Friedman and Nazarian On Track to Win Beverly Hills City Council Seats With Tight Race for Third
Councilmember Lester Friedman and Public Workers Commissioner Sharona Nazarian have established themselves as the clear front runners for the three open City Council seats in the June 7 election, with Friedman declaring victory to the Courier. As of press time, Councilmember John Mirisch maintains a thin lead for the third spot, with Planning Commission Chair Andy Licht and Councilmember Robert Wunderlich within striking distance.
Friedman currently claims first place with 1,914 votes, or about 19% of the vote. Nazarian appears likely to become the first Persian woman and second ever Iranian-American elected to the City Council, with 1,824 votes, or about 18% of the total.
“The campaign is finally over and the early returns have me in an a position to be elected for a second term. I am grateful to have the opportunity to serve our residents,” Friedman told the Courier.
Friedman reiterated his focus on “safety in our community,” highlighting the current Council’s launch of the Real Time Watch Center, the Beverly Hills Police Department’s drone program, and the expansion of the city’s CCTV network.
“I am proud of what our City Council has done and look forward to working for the betterment of our community in the future,” he said.
Despite her strong lead, Nazarian stopped short of declaring an outright victory.
“I want to thank my family, friends, volunteers and supporters for their trust in me. I ran a grassroots campaign with integrity and honesty on the issues important to the residents,” she told the Courier.
Nazarian attributed the results to a “clear message and vision for Beverly Hills, to bring stronger leadership towards safety and security.”
“I am proud that I ran an honest and positive campaign that focused on my platform to build a stronger, safer, and more unified Beverly Hills,” she said. “There are still votes to be counted and I will respect the process.”
Mirisch, Licht, and Wunderlich all fall within roughly one percent of each other as of press time. Mirisch, who is running for his fourth term, expressed some surprise about the results, given that he took the most votes in his last two election cycles.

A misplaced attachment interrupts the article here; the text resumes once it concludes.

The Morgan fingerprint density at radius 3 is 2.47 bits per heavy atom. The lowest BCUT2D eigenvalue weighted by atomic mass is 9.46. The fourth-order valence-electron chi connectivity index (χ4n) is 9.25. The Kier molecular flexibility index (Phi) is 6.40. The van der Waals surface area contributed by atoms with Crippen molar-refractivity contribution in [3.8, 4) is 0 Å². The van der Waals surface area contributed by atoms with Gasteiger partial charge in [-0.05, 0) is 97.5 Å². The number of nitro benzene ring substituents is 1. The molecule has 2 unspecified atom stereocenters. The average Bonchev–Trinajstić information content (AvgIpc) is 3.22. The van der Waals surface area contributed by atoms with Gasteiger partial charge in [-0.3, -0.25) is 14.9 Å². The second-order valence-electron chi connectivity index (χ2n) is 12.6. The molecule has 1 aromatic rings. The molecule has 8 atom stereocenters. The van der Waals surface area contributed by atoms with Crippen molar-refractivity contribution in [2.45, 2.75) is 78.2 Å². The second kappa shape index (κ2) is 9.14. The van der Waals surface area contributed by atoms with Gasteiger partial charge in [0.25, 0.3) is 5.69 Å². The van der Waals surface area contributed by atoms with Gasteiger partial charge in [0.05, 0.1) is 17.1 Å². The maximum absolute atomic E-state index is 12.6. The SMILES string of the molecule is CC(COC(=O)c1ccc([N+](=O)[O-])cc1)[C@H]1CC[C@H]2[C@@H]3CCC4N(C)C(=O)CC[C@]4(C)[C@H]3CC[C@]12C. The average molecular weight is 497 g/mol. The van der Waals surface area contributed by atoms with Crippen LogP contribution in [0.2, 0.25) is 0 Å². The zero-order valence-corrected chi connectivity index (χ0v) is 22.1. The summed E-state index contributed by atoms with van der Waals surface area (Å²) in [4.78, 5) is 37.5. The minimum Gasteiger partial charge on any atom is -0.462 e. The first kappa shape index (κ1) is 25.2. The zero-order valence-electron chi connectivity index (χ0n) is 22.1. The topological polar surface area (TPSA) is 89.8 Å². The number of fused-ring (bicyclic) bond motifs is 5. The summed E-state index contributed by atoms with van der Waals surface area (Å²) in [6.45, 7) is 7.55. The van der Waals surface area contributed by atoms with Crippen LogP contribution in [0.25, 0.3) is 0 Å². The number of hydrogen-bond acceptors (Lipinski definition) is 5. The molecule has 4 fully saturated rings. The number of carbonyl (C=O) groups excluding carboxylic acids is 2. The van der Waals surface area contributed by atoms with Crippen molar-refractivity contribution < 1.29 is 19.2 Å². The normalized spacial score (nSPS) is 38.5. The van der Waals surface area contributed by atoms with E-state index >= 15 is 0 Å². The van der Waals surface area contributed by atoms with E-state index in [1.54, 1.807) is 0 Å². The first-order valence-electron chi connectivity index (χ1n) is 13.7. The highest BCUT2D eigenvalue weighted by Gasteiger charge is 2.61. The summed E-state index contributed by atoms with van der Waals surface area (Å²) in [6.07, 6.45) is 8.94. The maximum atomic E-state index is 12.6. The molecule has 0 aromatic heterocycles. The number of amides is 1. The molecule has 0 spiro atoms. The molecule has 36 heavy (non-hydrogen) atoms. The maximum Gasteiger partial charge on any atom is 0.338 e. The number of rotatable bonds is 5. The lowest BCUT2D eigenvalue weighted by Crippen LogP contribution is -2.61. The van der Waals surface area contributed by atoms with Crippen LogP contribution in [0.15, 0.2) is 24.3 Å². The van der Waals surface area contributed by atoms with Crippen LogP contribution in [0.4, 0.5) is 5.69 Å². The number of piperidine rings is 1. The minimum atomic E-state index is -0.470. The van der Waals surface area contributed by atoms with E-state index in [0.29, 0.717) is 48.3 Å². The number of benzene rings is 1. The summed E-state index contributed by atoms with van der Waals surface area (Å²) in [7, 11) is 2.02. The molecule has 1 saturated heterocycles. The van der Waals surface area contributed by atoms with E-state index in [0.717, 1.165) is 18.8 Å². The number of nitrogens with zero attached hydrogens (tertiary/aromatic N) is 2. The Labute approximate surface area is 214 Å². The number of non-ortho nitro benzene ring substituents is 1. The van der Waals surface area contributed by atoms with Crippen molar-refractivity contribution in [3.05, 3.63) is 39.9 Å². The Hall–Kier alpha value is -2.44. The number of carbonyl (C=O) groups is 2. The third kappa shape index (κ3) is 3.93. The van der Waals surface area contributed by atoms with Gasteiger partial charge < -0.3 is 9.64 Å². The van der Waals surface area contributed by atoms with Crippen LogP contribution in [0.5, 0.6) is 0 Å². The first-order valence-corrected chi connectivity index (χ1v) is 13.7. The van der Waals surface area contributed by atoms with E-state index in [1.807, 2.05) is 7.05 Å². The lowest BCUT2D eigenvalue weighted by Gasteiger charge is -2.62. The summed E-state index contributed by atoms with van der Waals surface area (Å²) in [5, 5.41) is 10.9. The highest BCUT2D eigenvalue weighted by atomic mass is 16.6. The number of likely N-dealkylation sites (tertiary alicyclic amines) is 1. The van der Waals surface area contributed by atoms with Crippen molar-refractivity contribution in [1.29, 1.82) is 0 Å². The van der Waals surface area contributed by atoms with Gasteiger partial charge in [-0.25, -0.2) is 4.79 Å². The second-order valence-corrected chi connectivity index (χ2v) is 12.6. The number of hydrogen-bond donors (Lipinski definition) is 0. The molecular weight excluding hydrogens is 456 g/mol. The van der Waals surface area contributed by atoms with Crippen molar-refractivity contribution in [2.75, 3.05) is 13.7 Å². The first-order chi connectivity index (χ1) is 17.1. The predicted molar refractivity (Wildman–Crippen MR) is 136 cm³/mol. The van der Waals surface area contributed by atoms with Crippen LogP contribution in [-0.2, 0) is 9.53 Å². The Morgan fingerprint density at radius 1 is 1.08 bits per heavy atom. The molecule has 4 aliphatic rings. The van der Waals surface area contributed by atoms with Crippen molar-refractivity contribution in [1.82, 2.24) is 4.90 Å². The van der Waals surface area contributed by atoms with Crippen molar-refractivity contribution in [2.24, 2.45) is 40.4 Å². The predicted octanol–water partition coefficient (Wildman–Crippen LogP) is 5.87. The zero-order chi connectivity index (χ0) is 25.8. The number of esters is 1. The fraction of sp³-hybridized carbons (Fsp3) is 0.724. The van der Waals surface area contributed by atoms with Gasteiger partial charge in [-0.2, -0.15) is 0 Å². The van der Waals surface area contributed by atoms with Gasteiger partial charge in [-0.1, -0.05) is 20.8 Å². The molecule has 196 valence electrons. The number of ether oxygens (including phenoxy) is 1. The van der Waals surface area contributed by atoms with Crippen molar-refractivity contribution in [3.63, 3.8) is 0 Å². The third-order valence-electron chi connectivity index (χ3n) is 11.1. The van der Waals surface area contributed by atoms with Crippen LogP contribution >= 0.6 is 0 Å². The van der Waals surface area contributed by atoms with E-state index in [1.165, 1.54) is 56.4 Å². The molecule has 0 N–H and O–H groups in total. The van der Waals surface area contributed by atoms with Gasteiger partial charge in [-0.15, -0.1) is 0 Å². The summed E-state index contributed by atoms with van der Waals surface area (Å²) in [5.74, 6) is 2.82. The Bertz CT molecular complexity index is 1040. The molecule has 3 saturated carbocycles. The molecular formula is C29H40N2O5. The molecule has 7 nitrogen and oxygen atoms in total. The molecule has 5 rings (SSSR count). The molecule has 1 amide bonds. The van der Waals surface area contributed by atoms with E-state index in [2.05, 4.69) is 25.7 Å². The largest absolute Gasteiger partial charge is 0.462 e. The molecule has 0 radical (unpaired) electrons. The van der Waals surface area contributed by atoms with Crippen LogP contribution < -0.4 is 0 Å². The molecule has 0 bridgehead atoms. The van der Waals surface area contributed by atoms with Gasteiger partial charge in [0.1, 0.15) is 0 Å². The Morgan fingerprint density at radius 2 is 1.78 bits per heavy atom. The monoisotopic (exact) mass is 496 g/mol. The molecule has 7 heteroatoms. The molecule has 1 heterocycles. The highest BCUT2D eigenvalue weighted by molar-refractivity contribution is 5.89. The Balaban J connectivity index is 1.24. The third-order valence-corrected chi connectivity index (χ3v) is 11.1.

Licht described himself as “humbled” by the support from friends, family, and the community, as evidenced by the sizable gathering at his home for an election celebration party on June 7.
“We ran a great campaign, it was a lot of fun, I met many great people and win or lose this was an amazing journey for me,” he told the Courier.
Wunderlich did not immediately respond to a request for comment, though he expressed disappointment to the Courier at his election night party.
The county will not certify the results of the election until after the 30-day Official Election Canvass. The Los Angeles County Registrar-Recorder/County Clerk still must count remaining Vote by Mail ballots received on Election Day, provisional ballots, write-in ballots and damaged ballots.
Nearly 22,000 residents were registered to vote in Beverly Hills in 2020, a year in which over 42% of registered voters cast a ballot, or about 9,160 voters—the highest turnout since 1982. Turnout seems unlikely to reach similar levels this year, despite the option of universal mail-in voting.
In order from highest to lowest number of votes, the candidates trailing the top five vote-getters include Vera Markowitz (1,009), Darian Bojeaux (445), Shiva Bagheri (292), Kevin Kugley (231), Akshat “AB” Bhatia (193), and Robin Rowe (180).
Markowitz did not respond to a request for comment.
Bojeaux said she would not concede “only because I wish to see the total vote counts,” but said that the results showed that candidates benefited from incumbency and “greater donations.”
“Brushing elbows with incumbents makes residents feel connected, and they seem to vote for those they like even when unaware of their positions and voting records,” she told the Courier.
Bagheri conceded her campaign saying that she felt “good about my first run for Beverly Hills City Council.”
“Unfortunately, I wasn’t able to canvas all of Beverly Hills and didn’t raise as much money as many of the other candidates, but feel good about the impact I made with the little I had to work with,” she told the Courier.
Kugley expressed hope that the winners, whoever they may be, “will fight for the wonderful people of Beverly Hills.”
He added: “They should work relentlessly on public safety, ease regulation on us, and continually listen to the residents.”
Beverly Hills voters appeared to deliver a clear victory to incumbent City Treasurer Howard Fisher, who is on track to serve another term with more than 63% of the vote as of press time. Challengers Jake Manaster and Gabrielle Pantera-Rowe trail behind with 27% and 9% of the vote, respectively.
Manaster conceded the race in a post on social media, acknowledging that the results “did not turn out as we had hoped despite doing everything a good solid campaign should do.”
“Incumbencies are unquestionably always a very difficult barrier to overcome,” he added. “No regrets and I remain committed to the volunteerism that has got me this far in life. Onward!”
Addressing the city, Fisher said, “Thank you for entrusting me with another term as the shepherd of the City’s finances as your Treasurer. And I thank everyone who supported me, and all who voted in this election.”